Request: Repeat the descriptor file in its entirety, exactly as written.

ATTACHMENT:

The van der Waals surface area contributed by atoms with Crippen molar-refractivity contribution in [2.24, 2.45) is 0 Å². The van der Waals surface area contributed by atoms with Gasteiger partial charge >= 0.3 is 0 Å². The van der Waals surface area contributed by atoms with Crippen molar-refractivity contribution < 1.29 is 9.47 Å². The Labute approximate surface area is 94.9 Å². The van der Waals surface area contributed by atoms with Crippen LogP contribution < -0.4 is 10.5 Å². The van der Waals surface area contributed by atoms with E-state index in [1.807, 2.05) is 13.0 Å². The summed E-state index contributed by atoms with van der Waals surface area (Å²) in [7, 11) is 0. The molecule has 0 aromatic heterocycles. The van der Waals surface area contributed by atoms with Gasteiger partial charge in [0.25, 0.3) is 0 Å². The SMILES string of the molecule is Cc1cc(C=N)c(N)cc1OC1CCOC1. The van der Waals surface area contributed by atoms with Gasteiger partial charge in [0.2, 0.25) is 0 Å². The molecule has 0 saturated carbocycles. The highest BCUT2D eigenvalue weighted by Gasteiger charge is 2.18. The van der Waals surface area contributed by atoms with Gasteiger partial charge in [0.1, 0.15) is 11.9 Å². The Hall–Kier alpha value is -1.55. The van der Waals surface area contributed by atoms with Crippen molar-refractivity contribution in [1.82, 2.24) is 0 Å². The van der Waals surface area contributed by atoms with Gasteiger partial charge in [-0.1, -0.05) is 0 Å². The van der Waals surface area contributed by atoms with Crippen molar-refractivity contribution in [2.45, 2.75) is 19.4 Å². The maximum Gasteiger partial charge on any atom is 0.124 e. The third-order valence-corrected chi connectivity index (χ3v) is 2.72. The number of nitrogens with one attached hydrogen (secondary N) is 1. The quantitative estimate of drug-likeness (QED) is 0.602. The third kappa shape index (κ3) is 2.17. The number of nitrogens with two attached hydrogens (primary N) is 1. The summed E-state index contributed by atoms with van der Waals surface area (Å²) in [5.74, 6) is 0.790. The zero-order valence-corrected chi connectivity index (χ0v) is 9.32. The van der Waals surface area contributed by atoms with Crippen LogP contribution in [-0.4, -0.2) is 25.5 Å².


The van der Waals surface area contributed by atoms with Crippen molar-refractivity contribution in [2.24, 2.45) is 0 Å². The van der Waals surface area contributed by atoms with Gasteiger partial charge >= 0.3 is 0 Å². The van der Waals surface area contributed by atoms with Crippen molar-refractivity contribution < 1.29 is 9.47 Å². The Labute approximate surface area is 94.9 Å². The van der Waals surface area contributed by atoms with Crippen LogP contribution < -0.4 is 10.5 Å². The van der Waals surface area contributed by atoms with E-state index in [1.807, 2.05) is 13.0 Å². The summed E-state index contributed by atoms with van der Waals surface area (Å²) in [7, 11) is 0. The molecule has 0 aromatic heterocycles. The van der Waals surface area contributed by atoms with Gasteiger partial charge in [0.25, 0.3) is 0 Å². The SMILES string of the molecule is Cc1cc(C=N)c(N)cc1OC1CCOC1. The van der Waals surface area contributed by atoms with Gasteiger partial charge in [0.2, 0.25) is 0 Å². The molecule has 0 saturated carbocycles. The highest BCUT2D eigenvalue weighted by Gasteiger charge is 2.18. The van der Waals surface area contributed by atoms with Gasteiger partial charge in [0.1, 0.15) is 11.9 Å². The Hall–Kier alpha value is -1.55. The van der Waals surface area contributed by atoms with Crippen molar-refractivity contribution in [1.82, 2.24) is 0 Å². The van der Waals surface area contributed by atoms with Gasteiger partial charge in [-0.1, -0.05) is 0 Å². The van der Waals surface area contributed by atoms with Crippen molar-refractivity contribution in [2.45, 2.75) is 19.4 Å². The maximum Gasteiger partial charge on any atom is 0.124 e. The third-order valence-corrected chi connectivity index (χ3v) is 2.72. The number of nitrogens with one attached hydrogen (secondary N) is 1. The quantitative estimate of drug-likeness (QED) is 0.602. The third kappa shape index (κ3) is 2.17. The number of nitrogens with two attached hydrogens (primary N) is 1. The summed E-state index contributed by atoms with van der Waals surface area (Å²) in [5.74, 6) is 0.790. The zero-order valence-corrected chi connectivity index (χ0v) is 9.32. The van der Waals surface area contributed by atoms with Crippen LogP contribution in [-0.4, -0.2) is 25.5 Å².